I enjoy reading the Dr Housing Bubble blog listed on my sidebar over on the right. I love the way the author slices and dices statistics to show just why he thinks housing markets in the US like California are doomed to be stuffed for years. Read a few articles to see what I mean.
I thought I'd have a crack at analysing housing in Five Wog.
How much to buy a $750,000 home in this suburb? That will get you a small, rundown 3 bedroom place in a rough part of this neighbourhood.
The banks these days are going 80/20 - 80% loan to 20% deposit, which means a deposit of $150,000. Gone are the days of the 100%+ mortgage. I hope.
That leaves us with a $600,000 mortgage over 25 years.
One of those online repayment calculators gives us a figure of $3771 repayment per month.
I've heard around the traps that banks want to cap repayments at 31% of pre-tax income, so how much do you need to earn to afford a mortgage of $3771 per month?
You need $12,164 per month, or $3041 per week.
Accoridng to the ABS 2006 Census, there are 3,073 households in Five Dock.
Of those, 302 earned over $3,000 per week. This was before the financial crisis, remember. At present, it is only those lucky 302 who could afford to bid on a $750,000 property, assuming the minimum $150,000 deposit. And assuming that they met all the usual documentation provisions.
A further 322 earned between $2,500 and $2,999. In the days of easy money, banks would have let these people have enough money to bid for a $750,000 house, even though someone on $2600 a week would be tipping 36% of their pre-tax income into their mortgage - even more if their deposit sucked.
A further 237 earned $2,000 to $2,499. Imagine earning $2200 per week and having to fund a $3771 mortgage, especially with kids. You'd be facing repayments of 43% of pre-tax income.
Some people in this last group of course were given mortgages of that size, and larger. I'm reliably told that there are quite a lot of people in this area who have not made a repayment in 6 to 9 months on their $800,000 mortgage. The banks are looking the other way, trying not to spark a panic by foreclosing on them and flooding the market with properties that just have to be sold. I'd assume that everyone in this group, if they have a mortgage like this, is fucked. They are financial zombies, waiting for the banks to turn off the life support.
Those in group 2 are probably not in great shape either. The bonuses that they depended on are gone, as is any hope of a good pay rise in the near future. Once Rudd gets over his panic and decides to pay back debt, it is this group that will cop it in the neck in terms of tax increases, which will further squeeze their available cash. Then there is unemployment - from what I have seen, companies have ruthlessly culled managers and executives in this pay band. The cafes are filled with morose looking middle aged men who have recieved a nice payout, but have not worked for 6 months, and have little hope of finding work in the next 6. Financial armageddon is just around the corner for them.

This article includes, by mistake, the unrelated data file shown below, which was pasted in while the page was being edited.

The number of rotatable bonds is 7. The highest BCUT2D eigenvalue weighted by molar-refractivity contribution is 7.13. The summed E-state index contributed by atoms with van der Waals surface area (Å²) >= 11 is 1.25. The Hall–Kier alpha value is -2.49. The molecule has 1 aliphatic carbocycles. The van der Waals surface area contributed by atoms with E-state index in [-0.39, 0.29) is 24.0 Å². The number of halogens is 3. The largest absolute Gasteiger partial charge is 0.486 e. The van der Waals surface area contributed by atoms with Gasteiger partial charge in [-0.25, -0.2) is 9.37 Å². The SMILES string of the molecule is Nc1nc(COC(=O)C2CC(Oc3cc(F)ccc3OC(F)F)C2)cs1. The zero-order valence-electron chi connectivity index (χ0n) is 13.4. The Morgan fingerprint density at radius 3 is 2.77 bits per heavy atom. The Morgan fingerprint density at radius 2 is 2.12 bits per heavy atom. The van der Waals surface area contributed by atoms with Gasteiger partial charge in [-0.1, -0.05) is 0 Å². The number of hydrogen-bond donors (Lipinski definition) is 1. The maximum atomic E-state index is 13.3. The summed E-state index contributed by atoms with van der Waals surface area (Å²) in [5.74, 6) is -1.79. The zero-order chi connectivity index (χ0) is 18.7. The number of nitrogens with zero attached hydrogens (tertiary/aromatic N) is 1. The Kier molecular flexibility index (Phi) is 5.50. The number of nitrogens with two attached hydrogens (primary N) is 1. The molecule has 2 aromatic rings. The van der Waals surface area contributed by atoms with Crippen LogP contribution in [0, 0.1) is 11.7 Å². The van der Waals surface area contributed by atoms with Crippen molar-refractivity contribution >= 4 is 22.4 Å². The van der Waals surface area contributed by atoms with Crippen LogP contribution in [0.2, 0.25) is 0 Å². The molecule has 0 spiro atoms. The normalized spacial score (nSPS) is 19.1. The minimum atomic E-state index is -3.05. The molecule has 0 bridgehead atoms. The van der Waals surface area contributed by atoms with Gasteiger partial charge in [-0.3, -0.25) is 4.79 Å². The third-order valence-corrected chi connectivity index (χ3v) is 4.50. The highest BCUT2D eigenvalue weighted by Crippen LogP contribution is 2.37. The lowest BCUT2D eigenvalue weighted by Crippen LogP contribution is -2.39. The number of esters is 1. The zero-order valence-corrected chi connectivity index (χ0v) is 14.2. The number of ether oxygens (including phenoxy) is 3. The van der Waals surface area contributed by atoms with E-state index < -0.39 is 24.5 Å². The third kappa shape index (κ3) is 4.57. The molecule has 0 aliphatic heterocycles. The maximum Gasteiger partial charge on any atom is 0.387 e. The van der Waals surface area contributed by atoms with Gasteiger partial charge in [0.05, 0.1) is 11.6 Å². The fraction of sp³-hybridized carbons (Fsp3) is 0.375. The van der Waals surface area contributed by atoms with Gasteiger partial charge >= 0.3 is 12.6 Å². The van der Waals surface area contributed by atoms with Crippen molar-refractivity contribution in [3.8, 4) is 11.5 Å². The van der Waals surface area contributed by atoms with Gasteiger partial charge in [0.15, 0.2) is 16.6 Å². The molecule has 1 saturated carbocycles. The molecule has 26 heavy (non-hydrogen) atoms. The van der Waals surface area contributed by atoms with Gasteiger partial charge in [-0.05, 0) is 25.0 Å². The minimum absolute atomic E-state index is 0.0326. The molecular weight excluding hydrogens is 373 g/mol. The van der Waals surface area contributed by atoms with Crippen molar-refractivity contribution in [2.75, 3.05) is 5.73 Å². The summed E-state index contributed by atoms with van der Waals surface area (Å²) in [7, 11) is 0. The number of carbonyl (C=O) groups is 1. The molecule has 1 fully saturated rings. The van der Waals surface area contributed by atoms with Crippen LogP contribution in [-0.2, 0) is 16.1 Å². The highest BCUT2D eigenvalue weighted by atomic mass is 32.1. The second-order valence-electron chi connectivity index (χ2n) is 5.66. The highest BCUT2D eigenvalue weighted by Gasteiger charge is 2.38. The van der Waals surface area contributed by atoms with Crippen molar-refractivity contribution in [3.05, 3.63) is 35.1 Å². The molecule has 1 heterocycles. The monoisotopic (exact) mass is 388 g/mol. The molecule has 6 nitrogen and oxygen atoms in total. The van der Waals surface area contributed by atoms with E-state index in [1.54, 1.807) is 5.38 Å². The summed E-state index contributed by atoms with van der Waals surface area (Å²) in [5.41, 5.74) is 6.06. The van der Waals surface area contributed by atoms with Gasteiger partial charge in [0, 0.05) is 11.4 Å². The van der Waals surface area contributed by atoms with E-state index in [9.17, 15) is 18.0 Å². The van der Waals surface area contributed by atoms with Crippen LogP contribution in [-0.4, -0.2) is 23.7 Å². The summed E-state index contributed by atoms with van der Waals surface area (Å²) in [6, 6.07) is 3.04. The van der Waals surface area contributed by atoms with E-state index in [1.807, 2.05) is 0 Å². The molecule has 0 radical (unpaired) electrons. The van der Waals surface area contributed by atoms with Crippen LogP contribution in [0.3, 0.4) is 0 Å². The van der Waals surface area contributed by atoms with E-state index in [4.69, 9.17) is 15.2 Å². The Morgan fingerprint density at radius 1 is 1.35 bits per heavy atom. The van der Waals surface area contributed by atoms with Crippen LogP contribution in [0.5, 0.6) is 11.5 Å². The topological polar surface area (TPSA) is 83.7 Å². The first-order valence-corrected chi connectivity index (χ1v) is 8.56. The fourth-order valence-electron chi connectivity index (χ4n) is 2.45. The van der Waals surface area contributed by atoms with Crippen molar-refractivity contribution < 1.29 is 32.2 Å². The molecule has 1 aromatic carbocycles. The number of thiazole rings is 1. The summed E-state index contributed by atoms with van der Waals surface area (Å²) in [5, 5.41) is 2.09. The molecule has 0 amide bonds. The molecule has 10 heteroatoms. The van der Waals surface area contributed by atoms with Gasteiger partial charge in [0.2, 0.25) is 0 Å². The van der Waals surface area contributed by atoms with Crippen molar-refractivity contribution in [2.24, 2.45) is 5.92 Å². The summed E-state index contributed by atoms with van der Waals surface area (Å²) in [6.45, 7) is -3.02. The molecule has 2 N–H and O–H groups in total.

Those in group 3 should be sitting pretty - those earning over $3,000 per week; except that they are not sitting on an affordable $600,000 mortgage. If you are earning that much, why put up with living in a pokey dog box in the scungy end of Five Wog? These people are sitting on million dollare mortgages, which means a repayment of $6,285 per month. Ouch. You need an income of $5,000 per week to keep your repayments down to a manageable 31% of pre-tax income with a mortgage like that.
Now for the fun part.
2 years ago, you'd go to an auction for a $750,000 house and there would be bidders there from groups 1, 2 and 3. You had a pool of 861 households in this suburb who could afford to bid - 28% of all households in this area. You are talking a wall of money.
Now you'd be lucky to get 302 eligible households - 9.8% of households. What happens at auctions when 2/3 of the previous bidders are left out of the market?
Of course I am being silly by only limiting my search to households in this suburb, but I had to simplify things, or I'd be here all night.
The other fun thing is that I'd assume that most of these households are 1.5 or 2 income households. The mean taxable income for this area is $57,900.
What happens when the 0.5 of a job disappears, or one of those 2 jobs vanishes?
Me, I'm waiting for the banks to give up and start foreclosing in earnest. That's when things will get interesting.